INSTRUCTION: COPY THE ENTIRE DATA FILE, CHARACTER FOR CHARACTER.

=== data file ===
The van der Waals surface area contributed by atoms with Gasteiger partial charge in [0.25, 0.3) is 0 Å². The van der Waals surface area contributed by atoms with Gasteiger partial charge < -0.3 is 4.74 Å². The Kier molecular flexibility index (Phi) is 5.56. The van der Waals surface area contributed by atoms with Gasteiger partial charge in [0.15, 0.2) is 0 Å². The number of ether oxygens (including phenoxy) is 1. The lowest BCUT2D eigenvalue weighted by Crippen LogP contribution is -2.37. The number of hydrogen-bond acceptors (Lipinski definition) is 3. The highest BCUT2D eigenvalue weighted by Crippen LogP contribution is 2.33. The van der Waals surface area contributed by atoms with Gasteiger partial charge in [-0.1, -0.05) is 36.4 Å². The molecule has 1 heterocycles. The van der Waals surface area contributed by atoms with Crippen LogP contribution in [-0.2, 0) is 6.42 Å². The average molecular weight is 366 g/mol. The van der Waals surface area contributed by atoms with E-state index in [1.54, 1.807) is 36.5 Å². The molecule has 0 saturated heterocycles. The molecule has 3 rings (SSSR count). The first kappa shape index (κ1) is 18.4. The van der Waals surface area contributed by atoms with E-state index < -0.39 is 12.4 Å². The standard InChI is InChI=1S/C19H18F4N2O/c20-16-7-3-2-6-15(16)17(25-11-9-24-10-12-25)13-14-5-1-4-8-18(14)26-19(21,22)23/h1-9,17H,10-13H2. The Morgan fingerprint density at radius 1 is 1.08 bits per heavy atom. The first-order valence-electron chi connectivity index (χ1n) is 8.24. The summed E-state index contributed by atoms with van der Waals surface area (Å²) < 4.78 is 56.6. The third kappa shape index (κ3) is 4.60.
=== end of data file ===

The van der Waals surface area contributed by atoms with Gasteiger partial charge in [0.25, 0.3) is 0 Å². The van der Waals surface area contributed by atoms with Gasteiger partial charge < -0.3 is 4.74 Å². The Kier molecular flexibility index (Phi) is 5.56. The van der Waals surface area contributed by atoms with Gasteiger partial charge in [0.15, 0.2) is 0 Å². The number of ether oxygens (including phenoxy) is 1. The lowest BCUT2D eigenvalue weighted by Crippen LogP contribution is -2.37. The number of hydrogen-bond acceptors (Lipinski definition) is 3. The highest BCUT2D eigenvalue weighted by Crippen LogP contribution is 2.33. The van der Waals surface area contributed by atoms with Gasteiger partial charge in [-0.1, -0.05) is 36.4 Å². The molecule has 1 heterocycles. The van der Waals surface area contributed by atoms with Crippen LogP contribution in [-0.2, 0) is 6.42 Å². The average molecular weight is 366 g/mol. The van der Waals surface area contributed by atoms with E-state index in [1.54, 1.807) is 36.5 Å². The molecule has 0 saturated heterocycles. The molecule has 3 rings (SSSR count). The first kappa shape index (κ1) is 18.4. The van der Waals surface area contributed by atoms with E-state index < -0.39 is 12.4 Å². The standard InChI is InChI=1S/C19H18F4N2O/c20-16-7-3-2-6-15(16)17(25-11-9-24-10-12-25)13-14-5-1-4-8-18(14)26-19(21,22)23/h1-9,17H,10-13H2. The Morgan fingerprint density at radius 1 is 1.08 bits per heavy atom. The first-order valence-electron chi connectivity index (χ1n) is 8.24. The summed E-state index contributed by atoms with van der Waals surface area (Å²) < 4.78 is 56.6. The third kappa shape index (κ3) is 4.60.